Works such as o.T (es lebe Der breite Prinsel) (1989) and Hocker (1989) directly reference the act of art making, as a violent process of fragmentation. Despite the intensely personal dialogue through which the works are created, they never impose a singular reading, or refer to the artist as the arbiter of meaning. Her works draw on sources such as mythology, art history, and the particularities of sexual desire, but through formal ambiguity flattens hierarchies of interpretation.   

Latter pieces concentrate more closely on domestic space, so that figures grow out of washing machines, or objects speak to one another in claustrophobic boxed-in spaces. Here a sense of home becomes ambivalent, as a safe enclosure, but also an unbearable pressure chamber that swallows the body and erodes the division between object and subject. 

Whilst her West Berlin contemporaries, the Neue Wilde, drew on the energies of punk, Galli occupied a different territory, mixing with literary figures such as Romanian poet Oskar Pastior, the only German-language member of the Oulipo and with whom she produced an artist book, and Swiss playwright and novelist Max Frisch whose work examines the tensions of identity and social conventions. Her works often incorporate texts, within the pictorial plane or as punning titles, in a Dadaist mode of quotation from newspapers, a shopping list, poem, or what might have been playing on the radio.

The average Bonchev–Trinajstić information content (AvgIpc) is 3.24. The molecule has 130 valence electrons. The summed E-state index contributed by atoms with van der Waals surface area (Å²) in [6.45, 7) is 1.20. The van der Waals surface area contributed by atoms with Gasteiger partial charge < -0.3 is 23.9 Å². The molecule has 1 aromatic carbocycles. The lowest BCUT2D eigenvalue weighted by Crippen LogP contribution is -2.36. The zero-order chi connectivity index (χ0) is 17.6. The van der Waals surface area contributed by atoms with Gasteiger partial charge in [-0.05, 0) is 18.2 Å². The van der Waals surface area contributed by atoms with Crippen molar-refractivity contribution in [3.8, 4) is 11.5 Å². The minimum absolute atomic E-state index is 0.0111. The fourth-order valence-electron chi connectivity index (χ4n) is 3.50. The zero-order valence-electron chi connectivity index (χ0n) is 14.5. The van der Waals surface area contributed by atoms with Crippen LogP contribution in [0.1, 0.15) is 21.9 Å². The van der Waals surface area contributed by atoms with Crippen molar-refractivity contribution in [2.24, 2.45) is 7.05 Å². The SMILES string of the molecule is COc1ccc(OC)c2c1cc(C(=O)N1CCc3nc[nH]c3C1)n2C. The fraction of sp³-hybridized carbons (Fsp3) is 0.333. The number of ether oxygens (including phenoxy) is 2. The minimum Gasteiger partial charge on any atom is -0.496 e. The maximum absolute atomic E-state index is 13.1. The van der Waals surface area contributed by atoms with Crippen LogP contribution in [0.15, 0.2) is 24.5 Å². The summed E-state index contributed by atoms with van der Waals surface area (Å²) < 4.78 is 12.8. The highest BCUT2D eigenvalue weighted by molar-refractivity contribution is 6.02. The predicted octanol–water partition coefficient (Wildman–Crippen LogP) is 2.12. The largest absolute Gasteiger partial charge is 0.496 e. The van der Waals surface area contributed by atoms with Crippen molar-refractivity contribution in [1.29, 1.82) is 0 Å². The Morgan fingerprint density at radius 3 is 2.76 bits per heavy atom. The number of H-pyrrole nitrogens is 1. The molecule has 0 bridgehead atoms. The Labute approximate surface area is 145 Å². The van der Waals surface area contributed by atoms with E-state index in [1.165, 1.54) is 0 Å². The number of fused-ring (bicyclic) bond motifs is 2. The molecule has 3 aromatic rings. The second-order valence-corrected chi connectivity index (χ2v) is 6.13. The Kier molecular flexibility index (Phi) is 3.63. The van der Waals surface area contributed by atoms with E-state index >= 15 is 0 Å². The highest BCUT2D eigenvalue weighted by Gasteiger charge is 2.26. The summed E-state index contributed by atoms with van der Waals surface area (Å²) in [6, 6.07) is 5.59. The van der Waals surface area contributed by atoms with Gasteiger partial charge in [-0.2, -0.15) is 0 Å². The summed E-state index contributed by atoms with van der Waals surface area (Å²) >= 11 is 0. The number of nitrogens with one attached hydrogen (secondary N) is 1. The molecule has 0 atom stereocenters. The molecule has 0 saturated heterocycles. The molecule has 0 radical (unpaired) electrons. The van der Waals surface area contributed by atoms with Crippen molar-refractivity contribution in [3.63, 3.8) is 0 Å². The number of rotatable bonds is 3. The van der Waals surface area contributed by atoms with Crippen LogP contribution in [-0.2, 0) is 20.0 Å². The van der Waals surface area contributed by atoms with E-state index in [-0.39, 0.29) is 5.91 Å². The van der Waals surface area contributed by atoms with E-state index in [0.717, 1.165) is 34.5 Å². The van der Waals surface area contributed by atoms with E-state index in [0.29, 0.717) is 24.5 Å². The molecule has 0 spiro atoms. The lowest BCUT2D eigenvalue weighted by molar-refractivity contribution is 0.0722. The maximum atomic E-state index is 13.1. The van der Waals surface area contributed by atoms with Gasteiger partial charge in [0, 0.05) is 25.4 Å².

Artist:

Artist ( Description ): 

Galli (b. 1944, lives in Berlin). From 1962 to 1967, Galli studied painting at the Saarland Art School in Saarbrücken. In 1969 she began further studies at the Hochschule der Künste in Berlin (today UDK). From 1992 to 2005, she taught at the FH Münster. Relevant exhibitions include CCA Goldsmiths, London (upcoming, solo, 2024); Museum Frieder Burda, Baden-Baden (2023); CCA Goldsmiths, London (2023); Kraupa-Tuskany Zeidler, Berlin (solo, 2022); Spaced Out, Gut Kerkow (solo, 2022); brunand brunand, Berlin (solo, 2021); 11th Berlin Biennale for Contemporary Art, KW, Berlin (2020); Haus am Lützowplatz, Berlin (solo, 2015); Saarländische Galerie im Palais am Festungsgraben, Berlin (solo, 2008); Kunstverein Augsburg (solo, 2005); Saarlandmuseum, Saarbrücken (2003); Museum St. Ingbert (solo, 2004); Musées de la Cour d’Or, Metz (2001); Stadtgalerie Saarbrücken (solo, 1992); Villa Romana, Florence (solo, 1990); Salzburger Kunstverein, Salzburg (solo, 1989); Städtisches Bodensee-Museum, Friedrichshafen (solo, 1985); Gropius Bau, Berlin (1983); Moderna Galerija Ljubljana (1983); Galerie der Berliner Festspiele, Berlin (solo, 1981); Max-Planck-Institut für Bildungsforschung, Berlin (solo, 1980); Modersohn-Becker-Haus, Bremen (solo, 1978).

Venue ( Address ): 

St James's, London SE14 6AD